The Platform

Afghan women waiting in food lines in 2012. (Eric Kanalstein)

Afghanistan’s future depends largely on the Taliban and all indications suggest they have no interest in governing responsibly.

This month marks the two-year anniversary of the Taliban’s return to power in Afghanistan. Despite the radical shifts in Afghanistan’s social, economic, and political terrains, no country or international organization has yet acknowledged the Taliban government. This analysis provides a look at the Afghan government’s gains, disappointments, and what the future may hold.

On the second anniversary of the Taliban’s resurgence in Afghanistan, one can observe a nation teetering on the brink. While the current situation shows some improvement, the people of Afghanistan largely remain disillusioned with the Taliban regime.

Many Western nations, including the United States, closed their diplomatic missions in Afghanistan following the Taliban takeover. They have steadfastly refused to recognize the Taliban government, now known as the Islamic Emirate of Afghanistan, which is currently under investigation by the International Criminal Court for crimes against humanity.

The Taliban’s resolve to host organizations committed to global terrorism remains undeterred. Despite an official ban, the current government is expected to continue tolerating the production and trafficking of heroin, a major global supply. These very policies are at the core of international criticism, leading to sanctions and the denial of political recognition.

China’s role in Afghanistan since the U.S. withdrawal has been guided by its own interests. From pledging $31 million in emergency aid to significant investments in mining, China has also actively sought international support for Afghanistan’s rebuilding, often in collaboration with Pakistan. Its strong reaction to the crisis, blaming the U.S. for leaving Afghanistan in turmoil, resonates throughout its diplomatic efforts.

India’s interests in Afghanistan have been notably impacted by the security, economic, and humanitarian vacuum left by the American withdrawal. The nation’s aspirations for a stable Afghanistan free from terrorist threats seem increasingly unattainable as the Taliban seek India’s assistance in rebuilding.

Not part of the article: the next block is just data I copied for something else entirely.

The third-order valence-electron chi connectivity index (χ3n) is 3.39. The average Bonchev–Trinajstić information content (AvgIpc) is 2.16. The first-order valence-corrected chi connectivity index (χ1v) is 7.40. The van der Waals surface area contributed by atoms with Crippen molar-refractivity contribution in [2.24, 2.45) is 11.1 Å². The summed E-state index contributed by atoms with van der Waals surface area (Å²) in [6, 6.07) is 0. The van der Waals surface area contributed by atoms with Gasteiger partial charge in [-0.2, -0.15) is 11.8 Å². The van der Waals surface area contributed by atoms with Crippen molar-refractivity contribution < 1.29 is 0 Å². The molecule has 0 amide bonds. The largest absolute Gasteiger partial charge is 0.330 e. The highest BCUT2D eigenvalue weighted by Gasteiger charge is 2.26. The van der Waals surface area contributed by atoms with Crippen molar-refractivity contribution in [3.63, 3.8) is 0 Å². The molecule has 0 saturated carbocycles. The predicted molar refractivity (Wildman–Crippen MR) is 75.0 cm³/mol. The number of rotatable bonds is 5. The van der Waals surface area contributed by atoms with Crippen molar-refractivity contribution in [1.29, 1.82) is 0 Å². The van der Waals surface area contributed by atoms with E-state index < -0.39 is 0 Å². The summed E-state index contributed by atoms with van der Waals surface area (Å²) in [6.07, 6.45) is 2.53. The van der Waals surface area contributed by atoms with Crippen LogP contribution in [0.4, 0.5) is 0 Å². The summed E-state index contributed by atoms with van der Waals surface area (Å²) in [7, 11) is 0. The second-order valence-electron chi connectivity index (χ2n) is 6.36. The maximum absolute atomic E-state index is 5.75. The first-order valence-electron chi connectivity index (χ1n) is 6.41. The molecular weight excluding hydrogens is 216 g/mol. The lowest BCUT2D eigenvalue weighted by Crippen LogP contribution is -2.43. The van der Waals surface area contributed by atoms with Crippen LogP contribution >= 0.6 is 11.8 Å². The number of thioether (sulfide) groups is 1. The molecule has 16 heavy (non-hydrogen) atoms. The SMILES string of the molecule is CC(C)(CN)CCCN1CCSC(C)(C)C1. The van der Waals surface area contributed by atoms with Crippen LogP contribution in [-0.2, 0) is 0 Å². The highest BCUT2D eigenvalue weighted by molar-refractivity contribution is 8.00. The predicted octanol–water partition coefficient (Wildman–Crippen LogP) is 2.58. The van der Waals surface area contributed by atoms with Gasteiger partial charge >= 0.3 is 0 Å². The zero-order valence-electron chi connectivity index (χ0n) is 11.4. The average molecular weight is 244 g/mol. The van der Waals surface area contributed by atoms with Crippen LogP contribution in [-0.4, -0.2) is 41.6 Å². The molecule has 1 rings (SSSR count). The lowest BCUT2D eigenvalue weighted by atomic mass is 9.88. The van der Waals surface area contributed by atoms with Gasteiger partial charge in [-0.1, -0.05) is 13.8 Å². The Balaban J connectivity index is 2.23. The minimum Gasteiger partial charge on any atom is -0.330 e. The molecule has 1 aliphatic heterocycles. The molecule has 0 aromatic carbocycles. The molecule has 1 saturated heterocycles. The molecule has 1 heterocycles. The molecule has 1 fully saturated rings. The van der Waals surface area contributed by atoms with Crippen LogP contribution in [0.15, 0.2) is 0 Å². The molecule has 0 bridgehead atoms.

Tensions are also on the rise along Afghanistan’s border with Pakistan, a historic supporter of the Taliban. The renewed empowerment of Tehrik-i-Taliban Pakistan has resulted in increased violence, while skirmishes along the disputed border have become more frequent. Pakistan’s own policy of supporting jihadist forces now stirs up internal religious fervor.

Iran’s relationship with the Taliban, dating back to the 1990s, is multifaceted and complex. From concerns over border clashes and the management of the Helmand River to strategic interests in Afghanistan’s geography, Iran’s dealings with Afghanistan are fraught with both challenge and opportunity.

In contrast, ISIS-K, though a Sunni Islamist extremist group like the Taliban, remains in direct conflict with them. Their ongoing battle across Afghanistan underscores the complexities of regional extremist movements and the persistent threat to global security.

Two years after their return, the Taliban’s reign reflects echoes of their brutal rule in the late 1990s. Economic despair and food insecurity impact over 90% of the population. However, some strides have been made, such as increased primary school attendance and a boost to the mining sector.

For women, the strict imposition of Sharia law has meant a drastic curtailing of their fundamental rights. The Taliban’s prohibitions extend to education, work, and public spaces, igniting public dissatisfaction and concern for the future of women and minorities.

As the world watches, fears linger that Afghanistan could revert to an era of lawlessness under Taliban rule. The involvement of major powers has only intensified the conflict, leading some to argue that their interference has had long-lasting negative impacts on Afghanistan.

As the Taliban celebrate two years back in power, international hopes for a just rule and respect for human rights seem optimistic at best. Only the Taliban’s future actions will determine Afghanistan’s fate, but the expectations may be set far too high. The people of Afghanistan, and indeed the world, watch with bated breath, knowing that the road ahead remains uncertain and fraught with peril.

Tamanna Islam is currently studying International Relations at the University of Dhaka. Tamanna's professional goal is to be a political analyst. She has written many articles for various international and domestic news websites.